Whether you support President Bush's new air pollution reforms depends on one thing: whether you believe firms should be encouraged or discouraged from modernizing their plants — including reducing air emissions. But to read some news accounts on the President's proposed changes, you'd think it's all about gutting pollution controls and overturning the Clean Air Act.
"EPA proposes easing rules on air pollution for industry" and "EPA plans rollback of Clean Air Act" are just two typical examples of recent news headlines. But the President's plan, most of which would finalize initiatives proposed by former President Clinton, would strengthen clean air requirements by motivating industry to install cleaner technologies.
The program at issue, called New Source Review, was enacted in 1977 to reduce air pollutants from newly built or reconstructed industrial facilities. It requires electric utilities, refiners, paper mills and other manufacturers to go through an exhaustive permitting process and install sweeping pollution controls for new plants and those undergoing major alterations.
The harsh requirements were never intended for existing plants unless they make a "major modification," defined in the rule as any change resulting in a "significant" emissions increase. Routine maintenance and repairs do not apply. Congress believed at the time the rule was written that imposing the regulations on existing facilities would be ineffective and prohibitively costly.
Emissions from existing plants are covered under numerous other provisions of the Clean Air Act, including the Acid Rain Program, air toxics standards and the Regional Haze Program, to name a few.
Despite Congress' intent, the rule at best is complex and confusing, begging the question what is "major modification," "significant" emissions and "routine maintenance"? The uncertainty has led to arbitrary and broad applications of the rule. The EPA under President Clinton filed dozens of lawsuits against industrial plants for what officials claimed were direct violations, even though in Many instances the changes appeared to be routine maintenance or repair.
Other "offenses" were for changes that actually improved energy efficiency and reduced air emissions. For example, EPA in 2000 determined that the utility company Detroit Edison violated regulations by replacing two Worn-out steam turbines with state-of-the-art models. The new design was projected to increase the turbines' efficiency by 4.5 percent each by using less coal to produce the same amount of fuel. Yet under the EPA's interpretation of the rule, these were major modifications and fell under the severe permit regulations.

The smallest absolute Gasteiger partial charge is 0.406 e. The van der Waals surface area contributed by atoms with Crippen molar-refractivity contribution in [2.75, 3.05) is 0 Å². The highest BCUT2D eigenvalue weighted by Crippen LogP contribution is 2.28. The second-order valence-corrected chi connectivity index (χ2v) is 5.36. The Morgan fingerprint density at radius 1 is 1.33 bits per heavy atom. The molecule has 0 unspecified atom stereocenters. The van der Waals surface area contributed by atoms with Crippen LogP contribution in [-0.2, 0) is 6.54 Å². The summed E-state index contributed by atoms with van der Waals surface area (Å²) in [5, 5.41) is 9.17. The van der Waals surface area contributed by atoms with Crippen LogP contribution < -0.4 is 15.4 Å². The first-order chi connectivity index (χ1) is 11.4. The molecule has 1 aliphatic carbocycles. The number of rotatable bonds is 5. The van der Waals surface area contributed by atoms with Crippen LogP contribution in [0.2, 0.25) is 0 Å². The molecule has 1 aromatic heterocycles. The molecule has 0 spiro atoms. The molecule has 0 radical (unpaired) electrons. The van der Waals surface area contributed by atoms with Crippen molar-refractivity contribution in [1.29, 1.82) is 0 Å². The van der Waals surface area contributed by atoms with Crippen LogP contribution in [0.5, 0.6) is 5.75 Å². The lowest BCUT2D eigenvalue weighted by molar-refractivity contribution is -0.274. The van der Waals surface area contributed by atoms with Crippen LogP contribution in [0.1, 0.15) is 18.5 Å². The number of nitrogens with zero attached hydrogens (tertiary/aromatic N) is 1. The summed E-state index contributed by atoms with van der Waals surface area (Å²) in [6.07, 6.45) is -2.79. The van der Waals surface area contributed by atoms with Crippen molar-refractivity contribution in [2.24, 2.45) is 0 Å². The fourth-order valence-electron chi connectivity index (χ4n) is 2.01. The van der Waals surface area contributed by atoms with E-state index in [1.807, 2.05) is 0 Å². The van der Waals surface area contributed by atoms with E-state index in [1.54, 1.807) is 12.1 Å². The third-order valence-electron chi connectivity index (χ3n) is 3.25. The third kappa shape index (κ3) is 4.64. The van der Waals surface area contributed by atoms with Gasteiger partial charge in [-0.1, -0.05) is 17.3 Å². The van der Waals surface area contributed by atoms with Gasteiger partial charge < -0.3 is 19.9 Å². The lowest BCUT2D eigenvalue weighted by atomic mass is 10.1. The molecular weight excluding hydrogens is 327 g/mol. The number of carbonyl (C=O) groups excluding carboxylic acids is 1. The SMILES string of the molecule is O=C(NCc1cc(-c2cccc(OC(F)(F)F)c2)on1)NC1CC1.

Thanks to arbitrary interpretations, along with decades of confusion over definitions, New Source Review has become a perverse, counterproductive program that discourages industry from increasing capacity, making efficiency improvements and even improving safety. According to a new report released by the EPA, companies are unclear about what activities fall under NSR and, worse, delay or avoid making standard repairs or replacing worn-out equipment with cleaner-burning technology for fear of falling prey to the restrictions.
Industry is not alone in supporting badly needed reforms. The National Governor's Association, the National Conference of Black Mayors, and the state environmental commissioners are just some of the groups backing these changes. Even former EPA Administrator Carol Browner pledged shortly after taking office to "examine ways to simplify and streamline the New Source Review process ... [and] to reduce chances of legal challenge."
In fact — and what most news accounts fail to mention—most of President Bush's plan was proposed by the Clinton administration and has already undergone extensive technical review and public comment. The President is merely finalizing those proposals. They include:
0 Plant-wide emission limits: Plants would follow facility-wide emissions limits, rather than separate controls for each source of 'emission. This would enable plants to upgrade facilities without facing the severe permit requirements, as long as the plant did not increase overall air emissions.
• Exemptions for clean technologies: Plants that have previously installed clean-burning technologies that meet federal standards, and do not increase allowable emissions, would not trigger NSR for a period of 10 to 15 years.
O Using "actual" emissions: Emission increases would be measured using records on actual emissions, rather than by merely estimating a plant's "potential to emit," the current method. The latter unfairly assumes maximum operation — that is, the unlikely scenario that a plant operates 24 hours a day, 365 days a year.
In addition to these badly needed, common-sense changes, President Bush would define "routine maintenance, repair and replacement" in terms of a cost threshold, though details are forthcoming. Unlike the other provisions issued in 1996, this proposal will go through scientific review and be open to the public for comment.
In a nutshell, these changes give industry the encouragement it needs to improve the capacity and efficiency of plants, and to make conditions safer for workers. As long as industry doesn't increase emissions, it won't be subjected to a debilitating, bureaucratic permit process. That means more reliable and affordable sources of energy for consumers, safer conditions for facility workers and cleaner air for all of us.